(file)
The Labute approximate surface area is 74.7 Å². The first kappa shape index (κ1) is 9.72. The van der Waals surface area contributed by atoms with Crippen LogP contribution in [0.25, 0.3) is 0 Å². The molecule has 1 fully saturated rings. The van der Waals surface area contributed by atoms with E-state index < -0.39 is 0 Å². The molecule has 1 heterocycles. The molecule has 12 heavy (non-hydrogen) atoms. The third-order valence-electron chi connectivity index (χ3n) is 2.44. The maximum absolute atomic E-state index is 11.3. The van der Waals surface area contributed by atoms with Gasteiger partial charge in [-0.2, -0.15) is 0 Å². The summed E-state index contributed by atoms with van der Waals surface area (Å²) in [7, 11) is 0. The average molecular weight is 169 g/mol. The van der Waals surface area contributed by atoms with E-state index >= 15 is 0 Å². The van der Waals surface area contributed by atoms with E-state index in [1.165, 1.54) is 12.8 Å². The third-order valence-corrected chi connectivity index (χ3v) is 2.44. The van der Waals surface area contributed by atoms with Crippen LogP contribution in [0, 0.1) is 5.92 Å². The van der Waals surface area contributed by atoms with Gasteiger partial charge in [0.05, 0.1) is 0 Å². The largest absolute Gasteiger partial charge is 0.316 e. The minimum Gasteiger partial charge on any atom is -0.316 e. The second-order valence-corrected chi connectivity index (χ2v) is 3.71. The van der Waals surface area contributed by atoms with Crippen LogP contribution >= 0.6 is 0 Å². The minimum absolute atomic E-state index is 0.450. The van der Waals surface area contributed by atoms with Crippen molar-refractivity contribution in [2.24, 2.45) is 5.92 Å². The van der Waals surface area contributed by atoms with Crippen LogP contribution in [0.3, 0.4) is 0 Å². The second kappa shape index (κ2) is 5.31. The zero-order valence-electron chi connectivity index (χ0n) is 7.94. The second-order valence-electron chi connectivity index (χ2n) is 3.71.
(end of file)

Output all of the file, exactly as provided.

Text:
The Labute approximate surface area is 74.7 Å². The first kappa shape index (κ1) is 9.72. The van der Waals surface area contributed by atoms with Crippen LogP contribution in [0.25, 0.3) is 0 Å². The molecule has 1 fully saturated rings. The van der Waals surface area contributed by atoms with E-state index < -0.39 is 0 Å². The molecule has 1 heterocycles. The molecule has 12 heavy (non-hydrogen) atoms. The third-order valence-electron chi connectivity index (χ3n) is 2.44. The maximum absolute atomic E-state index is 11.3. The van der Waals surface area contributed by atoms with Gasteiger partial charge in [-0.2, -0.15) is 0 Å². The summed E-state index contributed by atoms with van der Waals surface area (Å²) in [7, 11) is 0. The average molecular weight is 169 g/mol. The van der Waals surface area contributed by atoms with E-state index >= 15 is 0 Å². The van der Waals surface area contributed by atoms with E-state index in [1.165, 1.54) is 12.8 Å². The third-order valence-corrected chi connectivity index (χ3v) is 2.44. The van der Waals surface area contributed by atoms with Crippen LogP contribution in [0, 0.1) is 5.92 Å². The van der Waals surface area contributed by atoms with Gasteiger partial charge in [0.05, 0.1) is 0 Å². The largest absolute Gasteiger partial charge is 0.316 e. The minimum Gasteiger partial charge on any atom is -0.316 e. The second-order valence-corrected chi connectivity index (χ2v) is 3.71. The van der Waals surface area contributed by atoms with Crippen LogP contribution >= 0.6 is 0 Å². The minimum absolute atomic E-state index is 0.450. The van der Waals surface area contributed by atoms with Crippen molar-refractivity contribution in [2.24, 2.45) is 5.92 Å². The van der Waals surface area contributed by atoms with Crippen LogP contribution in [0.3, 0.4) is 0 Å². The second kappa shape index (κ2) is 5.31. The zero-order valence-electron chi connectivity index (χ0n) is 7.94. The second-order valence-electron chi connectivity index (χ2n) is 3.71.